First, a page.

26th Pordenone Silent Film Festival
Comedy Strikes Back!
by Ramin S. Khanjani
Finally on its 26th anniversary, Le Giornate del Cinema Muto returned to its original place, Pordenone. In fact moviegoers' opinions were divided over this relocation; people who started their experience with Giornate during its temporary days in Sacile, regretted missing the tranquil and quiet atmosphere of that city, while its old customers who remembered previous festivals in Pordenone, were content. The 26th Giornate opened officially with the screening of Griffith's semi-historical drama, Orphans of the Storm (1921), but prior to the screening and in a brief opening ceremony, a medal was justly awarded to David Robinson, director of the festival to appreciate his efforts for the festival during all these years. This year’s festival consisted of the following sections: The Other Weimar, Le silence est d'Or (a retrospective of Rene Clair's silent films), Starewitch - Wizard of Puppet Animation, 11th Part of Griffith Project, Celebration of the 50th Anniversary of Hungarian National Film Archives, Annie Bos Remembered, Early Cinema and Out of Frame. Most screenings took place at the recently restored, Teatro Verdi, and the small auditorium at its rear was mainly used for video shows and the Collegium sessions. Jonathan Dennis memorial lecture was given by John Canemaker, the prominent independent and Oscar winner animator, who did a splendid job in talking about the life and the works of the pioneer animator, Winsor McKay. His lecture was accompanied with the screenings of 4 of McKay's most important films, while during the screening of Gertie the Dinosaur (1914), he tried to re-enact the first screenings of this film by addressing the creature on the screen (as McKay himself actually did) and this made his lecture even more impressive. In the closing night of the festival, Canemaker received Jean Mitry award for his contributions to early animation studies. The other Mitry award winner was, Madeline Metz, the retired librarian of the Library of Congress, who received it for providing extensive help to the researchers throughout her career.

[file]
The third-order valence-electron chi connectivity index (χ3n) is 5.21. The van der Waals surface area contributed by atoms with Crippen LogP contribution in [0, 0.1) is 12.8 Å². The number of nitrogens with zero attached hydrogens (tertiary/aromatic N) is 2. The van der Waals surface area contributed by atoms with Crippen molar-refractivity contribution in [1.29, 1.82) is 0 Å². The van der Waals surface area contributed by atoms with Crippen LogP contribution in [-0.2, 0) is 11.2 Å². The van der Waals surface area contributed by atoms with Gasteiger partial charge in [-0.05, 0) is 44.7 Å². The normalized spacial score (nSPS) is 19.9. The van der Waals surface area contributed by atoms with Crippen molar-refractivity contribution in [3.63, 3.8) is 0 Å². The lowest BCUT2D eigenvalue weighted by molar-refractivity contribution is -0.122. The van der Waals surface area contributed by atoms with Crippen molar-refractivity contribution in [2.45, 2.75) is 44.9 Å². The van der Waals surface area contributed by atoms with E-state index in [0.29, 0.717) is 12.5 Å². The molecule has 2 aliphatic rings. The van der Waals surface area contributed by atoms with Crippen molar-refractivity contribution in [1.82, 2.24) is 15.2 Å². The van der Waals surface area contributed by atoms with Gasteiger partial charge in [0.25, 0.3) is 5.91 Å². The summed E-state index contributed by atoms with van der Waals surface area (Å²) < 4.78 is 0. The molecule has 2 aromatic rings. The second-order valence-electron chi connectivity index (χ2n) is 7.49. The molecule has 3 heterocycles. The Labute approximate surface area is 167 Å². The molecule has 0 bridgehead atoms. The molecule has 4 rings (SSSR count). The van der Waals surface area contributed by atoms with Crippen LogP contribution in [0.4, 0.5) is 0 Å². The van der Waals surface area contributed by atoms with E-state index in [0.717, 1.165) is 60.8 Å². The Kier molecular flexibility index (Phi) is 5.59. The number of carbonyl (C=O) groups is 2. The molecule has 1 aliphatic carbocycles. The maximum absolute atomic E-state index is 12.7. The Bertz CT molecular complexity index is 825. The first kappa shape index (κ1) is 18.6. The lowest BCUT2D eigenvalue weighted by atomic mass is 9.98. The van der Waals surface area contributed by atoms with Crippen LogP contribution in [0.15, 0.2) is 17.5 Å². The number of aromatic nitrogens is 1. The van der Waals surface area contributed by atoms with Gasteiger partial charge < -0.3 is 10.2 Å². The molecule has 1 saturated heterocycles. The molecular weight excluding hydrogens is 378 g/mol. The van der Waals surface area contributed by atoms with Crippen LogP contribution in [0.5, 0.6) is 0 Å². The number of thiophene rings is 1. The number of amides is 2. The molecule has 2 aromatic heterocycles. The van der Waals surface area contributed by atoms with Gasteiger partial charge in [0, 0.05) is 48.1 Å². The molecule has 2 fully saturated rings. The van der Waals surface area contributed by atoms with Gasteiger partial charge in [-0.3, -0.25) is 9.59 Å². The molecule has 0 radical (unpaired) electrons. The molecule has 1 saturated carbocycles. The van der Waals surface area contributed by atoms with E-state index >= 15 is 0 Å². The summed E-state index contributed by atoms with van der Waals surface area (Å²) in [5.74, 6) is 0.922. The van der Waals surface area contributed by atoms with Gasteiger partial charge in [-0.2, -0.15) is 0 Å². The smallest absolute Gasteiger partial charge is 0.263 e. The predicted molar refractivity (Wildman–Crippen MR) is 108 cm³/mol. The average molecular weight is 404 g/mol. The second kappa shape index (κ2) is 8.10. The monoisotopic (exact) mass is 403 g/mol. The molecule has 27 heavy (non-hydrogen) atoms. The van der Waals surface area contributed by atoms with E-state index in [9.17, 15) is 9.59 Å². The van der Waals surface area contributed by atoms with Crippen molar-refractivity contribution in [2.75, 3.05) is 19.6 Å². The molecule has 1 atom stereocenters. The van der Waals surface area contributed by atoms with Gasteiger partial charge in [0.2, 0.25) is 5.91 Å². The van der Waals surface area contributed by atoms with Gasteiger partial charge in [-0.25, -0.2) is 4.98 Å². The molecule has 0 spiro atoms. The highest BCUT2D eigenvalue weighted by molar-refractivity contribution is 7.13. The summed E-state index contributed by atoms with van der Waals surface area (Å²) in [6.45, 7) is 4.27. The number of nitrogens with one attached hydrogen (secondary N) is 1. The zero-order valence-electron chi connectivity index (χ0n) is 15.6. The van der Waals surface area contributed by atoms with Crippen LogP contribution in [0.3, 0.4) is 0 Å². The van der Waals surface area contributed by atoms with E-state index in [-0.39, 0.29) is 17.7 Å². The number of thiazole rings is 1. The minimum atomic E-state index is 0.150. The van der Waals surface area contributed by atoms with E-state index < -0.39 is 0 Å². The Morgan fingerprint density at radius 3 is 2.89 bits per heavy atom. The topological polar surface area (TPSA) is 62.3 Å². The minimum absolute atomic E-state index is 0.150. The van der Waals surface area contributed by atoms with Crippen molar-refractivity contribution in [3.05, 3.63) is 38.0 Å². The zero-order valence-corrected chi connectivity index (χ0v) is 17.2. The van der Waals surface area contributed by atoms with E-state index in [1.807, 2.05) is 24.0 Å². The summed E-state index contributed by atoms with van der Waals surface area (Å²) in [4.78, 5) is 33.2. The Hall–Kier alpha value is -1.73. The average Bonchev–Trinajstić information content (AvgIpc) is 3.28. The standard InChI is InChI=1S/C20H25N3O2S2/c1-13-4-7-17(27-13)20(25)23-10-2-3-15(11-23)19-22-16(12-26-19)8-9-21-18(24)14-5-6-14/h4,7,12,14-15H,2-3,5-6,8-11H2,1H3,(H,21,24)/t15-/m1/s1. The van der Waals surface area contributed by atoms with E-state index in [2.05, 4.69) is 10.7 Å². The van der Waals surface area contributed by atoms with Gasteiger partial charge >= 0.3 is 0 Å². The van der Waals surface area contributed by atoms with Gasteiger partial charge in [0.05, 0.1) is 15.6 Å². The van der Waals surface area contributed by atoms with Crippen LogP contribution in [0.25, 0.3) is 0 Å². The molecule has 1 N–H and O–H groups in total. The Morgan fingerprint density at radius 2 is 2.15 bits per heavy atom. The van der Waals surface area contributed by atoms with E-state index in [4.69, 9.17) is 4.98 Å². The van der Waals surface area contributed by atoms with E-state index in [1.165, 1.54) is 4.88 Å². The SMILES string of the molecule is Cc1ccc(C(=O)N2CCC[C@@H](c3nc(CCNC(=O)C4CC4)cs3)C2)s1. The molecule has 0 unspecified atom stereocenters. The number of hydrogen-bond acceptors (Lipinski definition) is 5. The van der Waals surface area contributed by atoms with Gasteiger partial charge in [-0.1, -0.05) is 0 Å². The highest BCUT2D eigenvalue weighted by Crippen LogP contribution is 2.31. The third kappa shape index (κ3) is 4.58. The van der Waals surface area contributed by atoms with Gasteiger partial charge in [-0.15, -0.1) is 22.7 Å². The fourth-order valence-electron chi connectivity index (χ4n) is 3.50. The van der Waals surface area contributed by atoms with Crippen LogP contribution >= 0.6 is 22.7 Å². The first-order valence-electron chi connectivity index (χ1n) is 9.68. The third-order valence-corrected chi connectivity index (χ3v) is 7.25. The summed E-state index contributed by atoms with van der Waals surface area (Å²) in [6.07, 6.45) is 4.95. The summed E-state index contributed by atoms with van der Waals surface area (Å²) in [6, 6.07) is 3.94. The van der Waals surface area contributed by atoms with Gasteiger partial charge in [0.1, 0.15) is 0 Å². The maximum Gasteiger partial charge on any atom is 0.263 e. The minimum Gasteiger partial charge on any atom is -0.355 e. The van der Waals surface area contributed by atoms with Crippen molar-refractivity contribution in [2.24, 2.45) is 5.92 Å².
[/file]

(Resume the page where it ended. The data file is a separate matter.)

Perhaps the most publicized event of the festival was screening of the short All at Sea (1933), made by the famous journalist, Alistair Cooke, who accompanied Charles Chaplin and his partner at that time, Paulette Goddard, in one of their boat trips and put the shots taken during the trip into this film in which Chaplin also poses several comic figures in front of the camera. However, due to some problems, the DVD version of the film was shown in the festival. It was not the only presence of Chaplin in this year’s festival; In Rene Clair's Le voyage Imaginaire (1925) and Starewitch's Amour Noir et Blanc (1923), the figure of small tramp was present wandering in some sort of fantastic world. In this way, both directors, who themselves were two great masters of cinema, paid tribute to the great comedian of cinema and this testifies on the enormous influence of Chaplin and the character he created on the whole world of cinema.
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